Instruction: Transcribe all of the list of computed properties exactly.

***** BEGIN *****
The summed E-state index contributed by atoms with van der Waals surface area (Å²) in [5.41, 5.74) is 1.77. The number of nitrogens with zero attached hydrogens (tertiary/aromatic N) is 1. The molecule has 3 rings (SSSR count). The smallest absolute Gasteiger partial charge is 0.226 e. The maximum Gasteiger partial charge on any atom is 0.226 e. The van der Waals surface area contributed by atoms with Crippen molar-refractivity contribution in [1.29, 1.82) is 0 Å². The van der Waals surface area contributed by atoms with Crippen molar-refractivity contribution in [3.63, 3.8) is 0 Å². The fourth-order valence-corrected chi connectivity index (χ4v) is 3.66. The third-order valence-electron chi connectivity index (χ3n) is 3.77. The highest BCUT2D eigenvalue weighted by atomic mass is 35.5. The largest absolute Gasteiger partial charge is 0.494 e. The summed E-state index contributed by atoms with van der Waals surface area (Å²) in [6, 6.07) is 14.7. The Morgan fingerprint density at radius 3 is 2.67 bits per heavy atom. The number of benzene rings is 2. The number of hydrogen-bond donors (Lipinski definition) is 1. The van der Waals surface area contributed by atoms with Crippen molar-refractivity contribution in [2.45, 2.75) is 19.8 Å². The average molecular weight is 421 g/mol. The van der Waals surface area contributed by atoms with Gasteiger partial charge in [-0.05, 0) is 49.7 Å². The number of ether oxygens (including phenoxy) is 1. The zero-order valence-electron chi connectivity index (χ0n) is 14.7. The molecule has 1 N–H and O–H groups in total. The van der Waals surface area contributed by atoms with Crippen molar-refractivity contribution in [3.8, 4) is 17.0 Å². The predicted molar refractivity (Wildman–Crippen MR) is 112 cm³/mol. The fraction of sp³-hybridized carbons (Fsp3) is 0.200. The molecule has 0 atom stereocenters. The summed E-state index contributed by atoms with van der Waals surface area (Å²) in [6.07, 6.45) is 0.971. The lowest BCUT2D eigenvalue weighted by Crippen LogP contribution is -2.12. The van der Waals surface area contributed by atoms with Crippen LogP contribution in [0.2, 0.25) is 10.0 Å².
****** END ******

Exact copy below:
The summed E-state index contributed by atoms with van der Waals surface area (Å²) in [5.41, 5.74) is 1.77. The number of nitrogens with zero attached hydrogens (tertiary/aromatic N) is 1. The molecule has 3 rings (SSSR count). The smallest absolute Gasteiger partial charge is 0.226 e. The maximum Gasteiger partial charge on any atom is 0.226 e. The van der Waals surface area contributed by atoms with Crippen molar-refractivity contribution in [1.29, 1.82) is 0 Å². The van der Waals surface area contributed by atoms with Crippen molar-refractivity contribution in [3.63, 3.8) is 0 Å². The fourth-order valence-corrected chi connectivity index (χ4v) is 3.66. The third-order valence-electron chi connectivity index (χ3n) is 3.77. The highest BCUT2D eigenvalue weighted by atomic mass is 35.5. The largest absolute Gasteiger partial charge is 0.494 e. The summed E-state index contributed by atoms with van der Waals surface area (Å²) in [6, 6.07) is 14.7. The Morgan fingerprint density at radius 3 is 2.67 bits per heavy atom. The number of benzene rings is 2. The number of hydrogen-bond donors (Lipinski definition) is 1. The van der Waals surface area contributed by atoms with Crippen molar-refractivity contribution in [2.45, 2.75) is 19.8 Å². The average molecular weight is 421 g/mol. The van der Waals surface area contributed by atoms with Gasteiger partial charge in [-0.05, 0) is 49.7 Å². The number of ether oxygens (including phenoxy) is 1. The zero-order valence-electron chi connectivity index (χ0n) is 14.7. The molecule has 1 N–H and O–H groups in total. The van der Waals surface area contributed by atoms with Crippen molar-refractivity contribution in [3.8, 4) is 17.0 Å². The predicted molar refractivity (Wildman–Crippen MR) is 112 cm³/mol. The fraction of sp³-hybridized carbons (Fsp3) is 0.200. The molecule has 0 atom stereocenters. The summed E-state index contributed by atoms with van der Waals surface area (Å²) in [6.07, 6.45) is 0.971. The lowest BCUT2D eigenvalue weighted by Crippen LogP contribution is -2.12. The van der Waals surface area contributed by atoms with Crippen LogP contribution in [0.2, 0.25) is 10.0 Å².